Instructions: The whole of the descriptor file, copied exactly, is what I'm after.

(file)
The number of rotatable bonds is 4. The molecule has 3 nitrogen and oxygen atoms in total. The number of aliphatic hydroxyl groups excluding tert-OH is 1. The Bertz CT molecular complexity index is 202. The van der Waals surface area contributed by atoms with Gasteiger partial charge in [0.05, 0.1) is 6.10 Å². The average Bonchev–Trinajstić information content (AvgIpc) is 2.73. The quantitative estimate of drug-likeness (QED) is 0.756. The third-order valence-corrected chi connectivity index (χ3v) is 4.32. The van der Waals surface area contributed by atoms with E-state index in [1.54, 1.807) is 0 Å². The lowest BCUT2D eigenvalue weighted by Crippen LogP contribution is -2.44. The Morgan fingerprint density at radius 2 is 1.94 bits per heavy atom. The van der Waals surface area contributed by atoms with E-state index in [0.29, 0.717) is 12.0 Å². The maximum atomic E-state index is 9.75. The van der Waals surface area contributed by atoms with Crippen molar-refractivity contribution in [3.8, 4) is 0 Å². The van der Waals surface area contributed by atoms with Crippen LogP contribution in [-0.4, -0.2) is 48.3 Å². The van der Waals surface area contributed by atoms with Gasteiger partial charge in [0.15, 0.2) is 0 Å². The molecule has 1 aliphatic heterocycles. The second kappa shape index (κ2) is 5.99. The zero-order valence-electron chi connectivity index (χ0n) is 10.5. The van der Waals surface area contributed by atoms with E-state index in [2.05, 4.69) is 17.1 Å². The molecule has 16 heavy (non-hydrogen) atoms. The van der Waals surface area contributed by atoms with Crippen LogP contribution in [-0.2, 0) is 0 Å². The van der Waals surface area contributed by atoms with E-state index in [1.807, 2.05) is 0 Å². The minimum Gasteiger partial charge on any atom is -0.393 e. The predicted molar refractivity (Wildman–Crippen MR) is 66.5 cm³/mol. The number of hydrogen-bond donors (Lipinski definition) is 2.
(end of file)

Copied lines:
The number of rotatable bonds is 4. The molecule has 3 nitrogen and oxygen atoms in total. The number of aliphatic hydroxyl groups excluding tert-OH is 1. The Bertz CT molecular complexity index is 202. The van der Waals surface area contributed by atoms with Gasteiger partial charge in [0.05, 0.1) is 6.10 Å². The average Bonchev–Trinajstić information content (AvgIpc) is 2.73. The quantitative estimate of drug-likeness (QED) is 0.756. The third-order valence-corrected chi connectivity index (χ3v) is 4.32. The van der Waals surface area contributed by atoms with E-state index in [1.54, 1.807) is 0 Å². The lowest BCUT2D eigenvalue weighted by Crippen LogP contribution is -2.44. The Morgan fingerprint density at radius 2 is 1.94 bits per heavy atom. The van der Waals surface area contributed by atoms with E-state index in [0.29, 0.717) is 12.0 Å². The maximum atomic E-state index is 9.75. The van der Waals surface area contributed by atoms with Crippen molar-refractivity contribution in [3.8, 4) is 0 Å². The van der Waals surface area contributed by atoms with Crippen LogP contribution in [-0.4, -0.2) is 48.3 Å². The van der Waals surface area contributed by atoms with Gasteiger partial charge in [0.15, 0.2) is 0 Å². The molecule has 1 aliphatic heterocycles. The second kappa shape index (κ2) is 5.99. The zero-order valence-electron chi connectivity index (χ0n) is 10.5. The van der Waals surface area contributed by atoms with E-state index in [2.05, 4.69) is 17.1 Å². The molecule has 16 heavy (non-hydrogen) atoms. The van der Waals surface area contributed by atoms with Crippen LogP contribution in [-0.2, 0) is 0 Å². The van der Waals surface area contributed by atoms with E-state index in [1.807, 2.05) is 0 Å². The minimum Gasteiger partial charge on any atom is -0.393 e. The predicted molar refractivity (Wildman–Crippen MR) is 66.5 cm³/mol. The number of hydrogen-bond donors (Lipinski definition) is 2.